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St. Mary's Credit Union Blog3 Ways to Keep Track of Your Credit Score

3 Ways to Keep Track of Your Credit Score

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A sudden, unexpected change in your credit score may be the first warning you get that someone has stolen your financial identity, so keeping track of your score has become a “must” for maintaining your privacy and security. In the past, doing so would be difficult and/or expensive, but a range of new options now exist for tracking your score for free.

Here are three free ways to keep track of your credit:

Pull All Three Major Bureau Reports Annually. This should be a once-a-year ritual for anyone who is concerned about their credit. What you should know is that the three big companies that keep track of your credit (Equifax, TransUnion and Experian) are required by law to provide you with their full reports for free once a year. To accommodate this, the companies teamed up to produce https://www.annualcreditreport.com/index.action.

This is about the only site where you can get all three reports once a year for free with no advertising come-ons and no strings attached. It’s important to keep this in mind, because other companies that promise you a “free credit score” or access to your reports may require you to sign up for a trial of their fee-based credit tracking service just to get a look at your reports. Use the link above to get no-hassle access to all three reports.

See if Your Credit Card Company Offers a “Free FICO Score” Option: In the past year, many credit card companies have signed onto a FICO program that allows them to offer customers a way to track their FICO scores free of charge. FICO (formerly Fair Isaac) is the main “go to” credit scoring system that creditors use to evaluate your credit-worthiness. FICO uses information from all three big credit bureaus – as well as their own data analytics – to assess your credit worthiness, and assign you a score.

The “Free FICO Score” program is relatively new, so your financial institution may have signed on without you even being aware of it. So check! You can also look into getting a card from one of the many credit card issuers that now offer this program, (or a similar one using a TransUnion score).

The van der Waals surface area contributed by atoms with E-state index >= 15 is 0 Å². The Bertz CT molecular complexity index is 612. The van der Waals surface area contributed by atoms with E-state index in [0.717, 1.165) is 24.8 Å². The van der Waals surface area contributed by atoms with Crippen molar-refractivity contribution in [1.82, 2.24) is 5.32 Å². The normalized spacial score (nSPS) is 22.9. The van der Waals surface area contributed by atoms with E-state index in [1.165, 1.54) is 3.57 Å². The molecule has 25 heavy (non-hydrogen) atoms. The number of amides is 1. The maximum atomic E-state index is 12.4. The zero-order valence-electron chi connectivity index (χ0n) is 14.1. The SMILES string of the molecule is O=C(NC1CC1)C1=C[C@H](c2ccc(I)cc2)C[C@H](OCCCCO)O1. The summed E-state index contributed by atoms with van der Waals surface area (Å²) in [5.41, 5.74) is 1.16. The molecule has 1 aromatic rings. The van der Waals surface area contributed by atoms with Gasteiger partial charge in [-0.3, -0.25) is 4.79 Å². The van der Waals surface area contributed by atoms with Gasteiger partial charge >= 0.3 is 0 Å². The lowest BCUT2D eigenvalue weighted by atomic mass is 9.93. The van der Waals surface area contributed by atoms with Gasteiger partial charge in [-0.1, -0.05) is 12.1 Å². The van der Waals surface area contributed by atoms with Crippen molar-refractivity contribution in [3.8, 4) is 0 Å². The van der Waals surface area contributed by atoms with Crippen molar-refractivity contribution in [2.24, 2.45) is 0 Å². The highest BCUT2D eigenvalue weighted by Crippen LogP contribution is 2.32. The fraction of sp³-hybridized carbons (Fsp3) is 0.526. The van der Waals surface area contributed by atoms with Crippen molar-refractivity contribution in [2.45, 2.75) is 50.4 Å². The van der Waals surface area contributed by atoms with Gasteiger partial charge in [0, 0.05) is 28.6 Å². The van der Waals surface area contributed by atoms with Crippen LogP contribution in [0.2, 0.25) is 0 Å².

Sign Up for Free Credit Tracking from These Companies: Another option for tracking your credit that is relatively new are the services provided by companies including Credit Karma, Credit Concierge, Credit Sesame and Quizzle. These companies require you to give them personal information, (including your social security number), but they don’t require you to buy anything to get ongoing access to your credit score. They also don’t require that you have a credit card or loan account. Anyone can see what their credit score is by signing up.

These companies’ business models involve charging credit issuers money in exchange for extending their credit offers to members of the company sites. So, when you sign on for one of these services, you will receive credit offers from time to time. That’s really the only “gotcha” we’ve found, since you can use these services to get access to your score – and alerts if there is any activity on your credit report – without having to pay them a fee. Most of these services use a TransUnion score.

Since we’ve mentioned the Big Three, as well as free scoring models from FICO and others, it’s worth noting that you do not have “a credit score” – you have several different ones. Also, there are different scoring systems from each of these companies that are used by creditors for different purposes. Each scoring model is slightly different from the others, so it’s good to have access to more than one.

However, what you are mostly concerned with are sudden changes to your credit reports. These are triggered when a credit account is opened using your name and Social Security Number – or even when there is a “hard” credit inquiry on your credit.  This type of activity will show up on credit scoring models used by all of these companies, so you can get by with just Free Fico or the TransUnion scores. It’s always best to have more than one, though, and don’t forget to check all three big reports once a year.

Related: 5 Ways to Improve Your Credit Score

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